Amato's article says:
The bill, sponsored by Rep. Doug Funderburk, R-St. Peters, allows residents to sue federal agents for enforcing past, present and future federal gun laws. It also would allow conceal carry permit holders to carry firearms openly, even in municipalities with ordinances banning this act. It would lower the minimum age to obtain a concealed carry permit to 19 from 21. School districts could designate school protection officers to carry firearms. Those volunteers would receive the same training as a police officer.

"Capital in the Twenty-First Century," by Thomas Pinketty

Click here for an article by Harold Meyerson in The Washington Post entitled How capitalism enriches the few rather than the many. Meyerson calls it "... the most important work of economics since John Maynard Keynes’s 'General Theory.'"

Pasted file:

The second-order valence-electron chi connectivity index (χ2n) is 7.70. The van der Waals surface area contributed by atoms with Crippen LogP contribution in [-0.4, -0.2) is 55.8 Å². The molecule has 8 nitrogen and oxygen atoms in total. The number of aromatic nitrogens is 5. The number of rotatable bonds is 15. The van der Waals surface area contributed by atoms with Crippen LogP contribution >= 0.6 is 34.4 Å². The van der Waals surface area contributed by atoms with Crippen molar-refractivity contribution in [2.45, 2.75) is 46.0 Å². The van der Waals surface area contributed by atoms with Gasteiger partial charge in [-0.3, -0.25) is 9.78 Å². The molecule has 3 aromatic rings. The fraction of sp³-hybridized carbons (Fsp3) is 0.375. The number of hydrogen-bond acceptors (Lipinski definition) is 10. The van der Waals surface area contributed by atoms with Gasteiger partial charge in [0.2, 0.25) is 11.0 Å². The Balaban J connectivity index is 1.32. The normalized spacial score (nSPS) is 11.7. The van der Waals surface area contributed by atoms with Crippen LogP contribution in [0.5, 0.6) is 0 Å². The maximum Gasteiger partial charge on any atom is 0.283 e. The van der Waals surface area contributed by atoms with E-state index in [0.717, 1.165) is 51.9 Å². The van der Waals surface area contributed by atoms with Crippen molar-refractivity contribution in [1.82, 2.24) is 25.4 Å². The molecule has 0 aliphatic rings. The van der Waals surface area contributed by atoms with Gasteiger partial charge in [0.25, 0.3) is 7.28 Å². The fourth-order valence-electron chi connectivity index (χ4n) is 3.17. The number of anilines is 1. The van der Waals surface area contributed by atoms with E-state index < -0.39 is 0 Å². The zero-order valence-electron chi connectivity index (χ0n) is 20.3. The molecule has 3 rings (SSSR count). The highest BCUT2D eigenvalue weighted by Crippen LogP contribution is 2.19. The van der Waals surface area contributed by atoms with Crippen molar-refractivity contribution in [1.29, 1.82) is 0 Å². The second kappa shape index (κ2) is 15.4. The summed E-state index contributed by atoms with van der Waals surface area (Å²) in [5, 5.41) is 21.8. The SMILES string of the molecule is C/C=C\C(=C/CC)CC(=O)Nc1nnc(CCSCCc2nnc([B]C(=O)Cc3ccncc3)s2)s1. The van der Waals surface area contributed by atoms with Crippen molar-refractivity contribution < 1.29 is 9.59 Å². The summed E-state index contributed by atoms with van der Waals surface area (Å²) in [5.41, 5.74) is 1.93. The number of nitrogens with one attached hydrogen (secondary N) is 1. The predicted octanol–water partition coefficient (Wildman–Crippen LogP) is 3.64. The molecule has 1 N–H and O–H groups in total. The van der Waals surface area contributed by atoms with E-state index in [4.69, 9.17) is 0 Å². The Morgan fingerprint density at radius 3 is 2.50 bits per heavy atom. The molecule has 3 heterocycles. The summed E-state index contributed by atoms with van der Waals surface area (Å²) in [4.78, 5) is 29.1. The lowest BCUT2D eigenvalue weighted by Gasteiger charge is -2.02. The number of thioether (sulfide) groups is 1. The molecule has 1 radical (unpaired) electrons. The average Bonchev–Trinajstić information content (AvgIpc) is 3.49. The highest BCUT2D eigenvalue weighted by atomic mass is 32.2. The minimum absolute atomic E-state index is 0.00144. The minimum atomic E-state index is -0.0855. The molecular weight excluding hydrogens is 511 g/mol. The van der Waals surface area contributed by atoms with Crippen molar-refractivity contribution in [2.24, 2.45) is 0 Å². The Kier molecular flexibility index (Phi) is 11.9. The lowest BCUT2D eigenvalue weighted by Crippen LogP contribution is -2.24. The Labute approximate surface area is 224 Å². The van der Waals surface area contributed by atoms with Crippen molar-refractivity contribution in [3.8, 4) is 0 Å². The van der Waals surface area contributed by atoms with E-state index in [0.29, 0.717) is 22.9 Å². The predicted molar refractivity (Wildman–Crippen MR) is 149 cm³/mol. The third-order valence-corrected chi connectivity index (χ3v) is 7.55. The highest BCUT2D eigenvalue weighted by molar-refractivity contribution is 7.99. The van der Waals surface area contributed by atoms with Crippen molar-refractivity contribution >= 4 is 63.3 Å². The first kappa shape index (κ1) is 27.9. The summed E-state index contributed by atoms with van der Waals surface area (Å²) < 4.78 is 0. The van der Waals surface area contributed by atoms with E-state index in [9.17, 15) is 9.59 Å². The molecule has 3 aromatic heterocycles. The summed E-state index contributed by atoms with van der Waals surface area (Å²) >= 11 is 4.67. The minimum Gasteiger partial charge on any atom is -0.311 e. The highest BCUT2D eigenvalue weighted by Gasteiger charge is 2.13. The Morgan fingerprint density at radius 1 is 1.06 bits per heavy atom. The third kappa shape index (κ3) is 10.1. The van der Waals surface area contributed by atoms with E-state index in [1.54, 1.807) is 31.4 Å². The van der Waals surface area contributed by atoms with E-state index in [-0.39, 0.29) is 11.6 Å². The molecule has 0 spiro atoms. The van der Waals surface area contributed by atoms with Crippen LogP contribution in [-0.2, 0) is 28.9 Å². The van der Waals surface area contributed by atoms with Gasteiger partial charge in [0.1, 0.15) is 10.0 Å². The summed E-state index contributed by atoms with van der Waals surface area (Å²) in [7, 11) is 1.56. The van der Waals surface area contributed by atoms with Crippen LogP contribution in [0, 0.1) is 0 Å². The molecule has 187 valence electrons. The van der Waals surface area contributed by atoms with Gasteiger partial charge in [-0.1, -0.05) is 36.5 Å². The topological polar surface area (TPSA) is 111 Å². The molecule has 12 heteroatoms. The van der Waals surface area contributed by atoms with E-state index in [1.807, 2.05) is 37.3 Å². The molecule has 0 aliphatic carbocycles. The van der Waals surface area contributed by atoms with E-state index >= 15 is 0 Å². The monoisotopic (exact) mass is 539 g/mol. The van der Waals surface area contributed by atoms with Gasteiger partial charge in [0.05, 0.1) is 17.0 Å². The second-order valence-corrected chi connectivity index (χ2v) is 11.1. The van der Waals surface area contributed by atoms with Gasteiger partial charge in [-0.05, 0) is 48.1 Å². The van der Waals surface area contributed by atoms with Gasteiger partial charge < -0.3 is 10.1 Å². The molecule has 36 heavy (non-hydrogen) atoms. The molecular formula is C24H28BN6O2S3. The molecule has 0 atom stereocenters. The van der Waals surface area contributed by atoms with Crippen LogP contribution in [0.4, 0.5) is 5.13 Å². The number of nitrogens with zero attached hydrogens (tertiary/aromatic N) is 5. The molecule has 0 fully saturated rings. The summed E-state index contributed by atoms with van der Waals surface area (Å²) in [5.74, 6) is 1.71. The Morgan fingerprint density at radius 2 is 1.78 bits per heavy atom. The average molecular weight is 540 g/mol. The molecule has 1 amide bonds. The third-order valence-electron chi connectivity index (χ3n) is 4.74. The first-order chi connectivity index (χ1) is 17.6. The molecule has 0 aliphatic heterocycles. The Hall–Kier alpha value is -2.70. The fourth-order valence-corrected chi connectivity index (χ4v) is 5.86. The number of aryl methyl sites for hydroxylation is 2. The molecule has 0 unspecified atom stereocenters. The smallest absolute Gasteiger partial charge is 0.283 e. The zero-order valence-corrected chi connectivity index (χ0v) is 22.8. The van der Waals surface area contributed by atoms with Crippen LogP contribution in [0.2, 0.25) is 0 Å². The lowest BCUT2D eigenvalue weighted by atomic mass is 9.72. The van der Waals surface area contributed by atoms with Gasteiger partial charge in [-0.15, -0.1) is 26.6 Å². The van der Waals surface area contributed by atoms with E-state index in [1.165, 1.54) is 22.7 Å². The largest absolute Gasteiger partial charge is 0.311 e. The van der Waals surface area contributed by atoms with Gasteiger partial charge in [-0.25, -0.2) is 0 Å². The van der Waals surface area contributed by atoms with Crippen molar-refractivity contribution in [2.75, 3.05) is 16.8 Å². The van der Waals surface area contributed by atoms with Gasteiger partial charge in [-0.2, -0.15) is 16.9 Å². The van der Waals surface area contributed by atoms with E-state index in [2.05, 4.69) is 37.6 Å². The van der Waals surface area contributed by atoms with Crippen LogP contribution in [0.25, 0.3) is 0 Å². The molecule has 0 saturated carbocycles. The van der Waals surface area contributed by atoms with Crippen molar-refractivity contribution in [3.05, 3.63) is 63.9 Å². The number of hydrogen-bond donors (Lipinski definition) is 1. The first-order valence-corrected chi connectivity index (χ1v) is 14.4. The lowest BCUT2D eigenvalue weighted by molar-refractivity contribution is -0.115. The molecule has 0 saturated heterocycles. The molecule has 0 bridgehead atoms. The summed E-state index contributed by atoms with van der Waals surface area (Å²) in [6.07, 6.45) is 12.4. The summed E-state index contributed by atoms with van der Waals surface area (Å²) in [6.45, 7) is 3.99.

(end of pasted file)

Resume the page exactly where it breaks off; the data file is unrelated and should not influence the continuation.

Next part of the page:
Piketty’s chief conclusion is that, in most nations in most times, the interest on capital — income from investments and ownership — accumulates at a higher rate than that at which the overall economy is growing. In the largely preindustrial economies that Jane Austen and Honore de Balzac chronicled in their novels, he notes, the road to riches came through inheritance rather than even professional labor. The interest rate on property of all kinds was roughly 4 to 5 percent a year, while the overall economies of Britain and France were growing at a rate of just 1 percent (a figure Piketty derives by adding the nations’ population growth to their economic growth). Over time, this meant that the value of those nations’ capital rose to six or seven times their gross domestic product, and capital’s major owners — the richest 1 percent — controlled the lion’s share of their nation’s income and wealth.